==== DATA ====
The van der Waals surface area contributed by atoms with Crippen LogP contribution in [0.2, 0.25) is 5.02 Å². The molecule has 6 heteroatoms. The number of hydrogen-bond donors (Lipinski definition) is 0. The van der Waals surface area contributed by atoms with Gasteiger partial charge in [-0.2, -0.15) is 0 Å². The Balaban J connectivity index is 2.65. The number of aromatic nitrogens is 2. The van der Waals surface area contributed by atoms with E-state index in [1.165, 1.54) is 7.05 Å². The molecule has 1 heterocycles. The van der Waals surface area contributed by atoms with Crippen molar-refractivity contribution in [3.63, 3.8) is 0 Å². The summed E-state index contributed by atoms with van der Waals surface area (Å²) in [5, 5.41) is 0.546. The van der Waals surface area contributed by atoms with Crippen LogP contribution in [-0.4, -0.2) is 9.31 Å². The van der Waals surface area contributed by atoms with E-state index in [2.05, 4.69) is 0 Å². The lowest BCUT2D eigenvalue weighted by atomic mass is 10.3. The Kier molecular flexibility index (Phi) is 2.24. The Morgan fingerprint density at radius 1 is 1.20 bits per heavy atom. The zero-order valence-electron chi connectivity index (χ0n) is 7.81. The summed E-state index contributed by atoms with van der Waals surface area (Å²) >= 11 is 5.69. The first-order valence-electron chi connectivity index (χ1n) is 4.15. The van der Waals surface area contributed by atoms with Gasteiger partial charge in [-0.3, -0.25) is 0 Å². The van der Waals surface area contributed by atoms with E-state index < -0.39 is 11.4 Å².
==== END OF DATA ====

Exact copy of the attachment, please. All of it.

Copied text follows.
The van der Waals surface area contributed by atoms with Crippen LogP contribution in [0.2, 0.25) is 5.02 Å². The molecule has 6 heteroatoms. The number of hydrogen-bond donors (Lipinski definition) is 0. The van der Waals surface area contributed by atoms with Gasteiger partial charge in [-0.2, -0.15) is 0 Å². The Balaban J connectivity index is 2.65. The number of aromatic nitrogens is 2. The van der Waals surface area contributed by atoms with E-state index in [1.165, 1.54) is 7.05 Å². The molecule has 1 heterocycles. The van der Waals surface area contributed by atoms with Crippen molar-refractivity contribution in [3.63, 3.8) is 0 Å². The summed E-state index contributed by atoms with van der Waals surface area (Å²) in [5, 5.41) is 0.546. The van der Waals surface area contributed by atoms with Crippen LogP contribution in [-0.4, -0.2) is 9.31 Å². The van der Waals surface area contributed by atoms with E-state index in [2.05, 4.69) is 0 Å². The lowest BCUT2D eigenvalue weighted by atomic mass is 10.3. The Kier molecular flexibility index (Phi) is 2.24. The Morgan fingerprint density at radius 1 is 1.20 bits per heavy atom. The zero-order valence-electron chi connectivity index (χ0n) is 7.81. The summed E-state index contributed by atoms with van der Waals surface area (Å²) >= 11 is 5.69. The first-order valence-electron chi connectivity index (χ1n) is 4.15. The van der Waals surface area contributed by atoms with Gasteiger partial charge in [-0.3, -0.25) is 0 Å². The van der Waals surface area contributed by atoms with E-state index < -0.39 is 11.4 Å².